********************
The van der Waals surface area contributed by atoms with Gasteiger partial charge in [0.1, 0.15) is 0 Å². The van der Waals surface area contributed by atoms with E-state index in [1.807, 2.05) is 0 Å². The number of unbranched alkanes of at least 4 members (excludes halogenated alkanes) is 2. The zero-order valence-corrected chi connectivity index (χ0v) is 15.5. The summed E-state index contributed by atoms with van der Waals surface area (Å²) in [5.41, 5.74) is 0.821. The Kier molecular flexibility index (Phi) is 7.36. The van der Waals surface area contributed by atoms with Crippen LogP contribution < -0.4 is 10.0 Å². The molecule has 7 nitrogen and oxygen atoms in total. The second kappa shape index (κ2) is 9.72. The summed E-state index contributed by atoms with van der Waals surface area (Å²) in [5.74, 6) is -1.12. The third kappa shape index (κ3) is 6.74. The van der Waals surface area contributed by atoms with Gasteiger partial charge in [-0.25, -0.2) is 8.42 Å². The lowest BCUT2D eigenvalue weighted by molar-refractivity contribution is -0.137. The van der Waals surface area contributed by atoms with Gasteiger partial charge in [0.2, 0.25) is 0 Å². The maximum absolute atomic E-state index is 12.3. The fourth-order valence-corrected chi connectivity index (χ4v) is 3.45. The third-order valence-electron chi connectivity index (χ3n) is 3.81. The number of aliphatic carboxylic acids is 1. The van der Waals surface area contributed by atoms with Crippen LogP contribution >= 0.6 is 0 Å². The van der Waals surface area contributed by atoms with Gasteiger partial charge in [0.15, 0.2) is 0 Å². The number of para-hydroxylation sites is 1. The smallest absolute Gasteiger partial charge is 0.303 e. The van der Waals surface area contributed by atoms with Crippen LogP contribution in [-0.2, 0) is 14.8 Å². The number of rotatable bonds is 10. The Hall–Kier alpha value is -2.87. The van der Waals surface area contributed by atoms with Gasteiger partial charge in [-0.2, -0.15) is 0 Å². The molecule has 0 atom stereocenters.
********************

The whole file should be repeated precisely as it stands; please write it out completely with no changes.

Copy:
The van der Waals surface area contributed by atoms with Gasteiger partial charge in [0.1, 0.15) is 0 Å². The van der Waals surface area contributed by atoms with E-state index in [1.807, 2.05) is 0 Å². The number of unbranched alkanes of at least 4 members (excludes halogenated alkanes) is 2. The zero-order valence-corrected chi connectivity index (χ0v) is 15.5. The summed E-state index contributed by atoms with van der Waals surface area (Å²) in [5.41, 5.74) is 0.821. The Kier molecular flexibility index (Phi) is 7.36. The van der Waals surface area contributed by atoms with Crippen LogP contribution < -0.4 is 10.0 Å². The molecule has 7 nitrogen and oxygen atoms in total. The second kappa shape index (κ2) is 9.72. The summed E-state index contributed by atoms with van der Waals surface area (Å²) in [5.74, 6) is -1.12. The third kappa shape index (κ3) is 6.74. The van der Waals surface area contributed by atoms with Gasteiger partial charge in [-0.25, -0.2) is 8.42 Å². The lowest BCUT2D eigenvalue weighted by molar-refractivity contribution is -0.137. The van der Waals surface area contributed by atoms with Gasteiger partial charge in [0.2, 0.25) is 0 Å². The maximum absolute atomic E-state index is 12.3. The fourth-order valence-corrected chi connectivity index (χ4v) is 3.45. The third-order valence-electron chi connectivity index (χ3n) is 3.81. The number of aliphatic carboxylic acids is 1. The van der Waals surface area contributed by atoms with Crippen LogP contribution >= 0.6 is 0 Å². The van der Waals surface area contributed by atoms with Gasteiger partial charge in [0.15, 0.2) is 0 Å². The number of para-hydroxylation sites is 1. The smallest absolute Gasteiger partial charge is 0.303 e. The van der Waals surface area contributed by atoms with Crippen LogP contribution in [-0.2, 0) is 14.8 Å². The number of rotatable bonds is 10. The Hall–Kier alpha value is -2.87. The van der Waals surface area contributed by atoms with Gasteiger partial charge in [-0.2, -0.15) is 0 Å². The molecule has 0 atom stereocenters.